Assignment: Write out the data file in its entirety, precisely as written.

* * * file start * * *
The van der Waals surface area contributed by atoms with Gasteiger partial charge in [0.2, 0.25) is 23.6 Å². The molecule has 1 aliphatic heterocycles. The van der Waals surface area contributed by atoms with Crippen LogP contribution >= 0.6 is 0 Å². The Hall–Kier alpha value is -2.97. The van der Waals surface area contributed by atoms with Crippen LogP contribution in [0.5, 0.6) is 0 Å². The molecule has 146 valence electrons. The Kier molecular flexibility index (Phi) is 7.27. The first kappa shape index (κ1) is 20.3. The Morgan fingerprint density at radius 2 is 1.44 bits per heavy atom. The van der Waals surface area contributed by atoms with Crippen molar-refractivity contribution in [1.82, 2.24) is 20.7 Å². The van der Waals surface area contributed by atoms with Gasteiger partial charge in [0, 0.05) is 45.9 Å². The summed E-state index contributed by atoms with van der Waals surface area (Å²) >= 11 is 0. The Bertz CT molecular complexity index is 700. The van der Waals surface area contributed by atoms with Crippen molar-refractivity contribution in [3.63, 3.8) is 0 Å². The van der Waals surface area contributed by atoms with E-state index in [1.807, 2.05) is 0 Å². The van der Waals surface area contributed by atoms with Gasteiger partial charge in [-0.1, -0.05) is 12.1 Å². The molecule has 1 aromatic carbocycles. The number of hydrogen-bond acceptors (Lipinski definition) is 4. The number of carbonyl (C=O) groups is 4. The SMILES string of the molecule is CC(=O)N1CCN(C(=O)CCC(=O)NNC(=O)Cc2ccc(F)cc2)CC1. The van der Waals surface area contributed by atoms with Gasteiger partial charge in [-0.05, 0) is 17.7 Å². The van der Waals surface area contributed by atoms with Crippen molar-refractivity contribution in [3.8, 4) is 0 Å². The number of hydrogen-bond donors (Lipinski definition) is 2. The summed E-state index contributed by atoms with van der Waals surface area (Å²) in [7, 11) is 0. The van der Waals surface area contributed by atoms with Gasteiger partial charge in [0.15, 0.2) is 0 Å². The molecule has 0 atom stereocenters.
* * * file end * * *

The van der Waals surface area contributed by atoms with Gasteiger partial charge in [0.2, 0.25) is 23.6 Å². The molecule has 1 aliphatic heterocycles. The van der Waals surface area contributed by atoms with Crippen LogP contribution >= 0.6 is 0 Å². The Hall–Kier alpha value is -2.97. The van der Waals surface area contributed by atoms with Crippen LogP contribution in [0.5, 0.6) is 0 Å². The molecule has 146 valence electrons. The Kier molecular flexibility index (Phi) is 7.27. The first kappa shape index (κ1) is 20.3. The Morgan fingerprint density at radius 2 is 1.44 bits per heavy atom. The van der Waals surface area contributed by atoms with Crippen molar-refractivity contribution in [1.82, 2.24) is 20.7 Å². The van der Waals surface area contributed by atoms with Gasteiger partial charge in [0, 0.05) is 45.9 Å². The summed E-state index contributed by atoms with van der Waals surface area (Å²) >= 11 is 0. The Bertz CT molecular complexity index is 700. The van der Waals surface area contributed by atoms with Crippen molar-refractivity contribution in [3.63, 3.8) is 0 Å². The van der Waals surface area contributed by atoms with E-state index in [1.807, 2.05) is 0 Å². The van der Waals surface area contributed by atoms with Gasteiger partial charge in [-0.1, -0.05) is 12.1 Å². The molecule has 1 aromatic carbocycles. The number of hydrogen-bond acceptors (Lipinski definition) is 4. The number of carbonyl (C=O) groups is 4. The SMILES string of the molecule is CC(=O)N1CCN(C(=O)CCC(=O)NNC(=O)Cc2ccc(F)cc2)CC1. The van der Waals surface area contributed by atoms with Gasteiger partial charge in [-0.05, 0) is 17.7 Å². The van der Waals surface area contributed by atoms with Crippen molar-refractivity contribution in [3.8, 4) is 0 Å². The number of hydrogen-bond donors (Lipinski definition) is 2. The summed E-state index contributed by atoms with van der Waals surface area (Å²) in [7, 11) is 0. The van der Waals surface area contributed by atoms with Gasteiger partial charge in [0.15, 0.2) is 0 Å². The molecule has 0 atom stereocenters.